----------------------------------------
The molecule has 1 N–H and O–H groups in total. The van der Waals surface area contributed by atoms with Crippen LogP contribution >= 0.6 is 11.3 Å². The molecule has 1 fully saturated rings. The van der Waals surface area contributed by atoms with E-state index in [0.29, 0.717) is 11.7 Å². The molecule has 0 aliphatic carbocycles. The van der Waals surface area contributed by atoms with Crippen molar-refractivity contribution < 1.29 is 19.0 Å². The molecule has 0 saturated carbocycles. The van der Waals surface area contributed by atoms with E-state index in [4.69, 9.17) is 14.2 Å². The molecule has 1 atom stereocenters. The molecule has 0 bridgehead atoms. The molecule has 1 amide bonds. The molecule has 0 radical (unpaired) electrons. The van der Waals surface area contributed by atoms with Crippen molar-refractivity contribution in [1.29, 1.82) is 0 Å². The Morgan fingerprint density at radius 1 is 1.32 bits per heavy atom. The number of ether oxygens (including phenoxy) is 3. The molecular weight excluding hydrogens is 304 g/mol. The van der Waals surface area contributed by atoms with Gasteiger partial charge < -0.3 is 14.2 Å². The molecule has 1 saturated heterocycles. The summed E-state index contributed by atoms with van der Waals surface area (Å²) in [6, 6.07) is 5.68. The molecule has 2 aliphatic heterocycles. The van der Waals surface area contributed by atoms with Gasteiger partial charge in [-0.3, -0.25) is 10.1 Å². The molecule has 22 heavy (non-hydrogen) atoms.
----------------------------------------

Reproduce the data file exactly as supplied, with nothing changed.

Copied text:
The molecule has 1 N–H and O–H groups in total. The van der Waals surface area contributed by atoms with Crippen LogP contribution >= 0.6 is 11.3 Å². The molecule has 1 fully saturated rings. The van der Waals surface area contributed by atoms with E-state index in [0.29, 0.717) is 11.7 Å². The molecule has 0 aliphatic carbocycles. The van der Waals surface area contributed by atoms with Crippen molar-refractivity contribution < 1.29 is 19.0 Å². The molecule has 0 saturated carbocycles. The van der Waals surface area contributed by atoms with E-state index in [4.69, 9.17) is 14.2 Å². The molecule has 1 atom stereocenters. The molecule has 0 bridgehead atoms. The molecule has 1 amide bonds. The molecule has 0 radical (unpaired) electrons. The van der Waals surface area contributed by atoms with Crippen molar-refractivity contribution in [1.29, 1.82) is 0 Å². The Morgan fingerprint density at radius 1 is 1.32 bits per heavy atom. The number of ether oxygens (including phenoxy) is 3. The molecular weight excluding hydrogens is 304 g/mol. The van der Waals surface area contributed by atoms with Gasteiger partial charge < -0.3 is 14.2 Å². The molecule has 1 saturated heterocycles. The summed E-state index contributed by atoms with van der Waals surface area (Å²) in [6, 6.07) is 5.68. The molecule has 2 aliphatic heterocycles. The van der Waals surface area contributed by atoms with Gasteiger partial charge in [-0.3, -0.25) is 10.1 Å². The molecule has 22 heavy (non-hydrogen) atoms.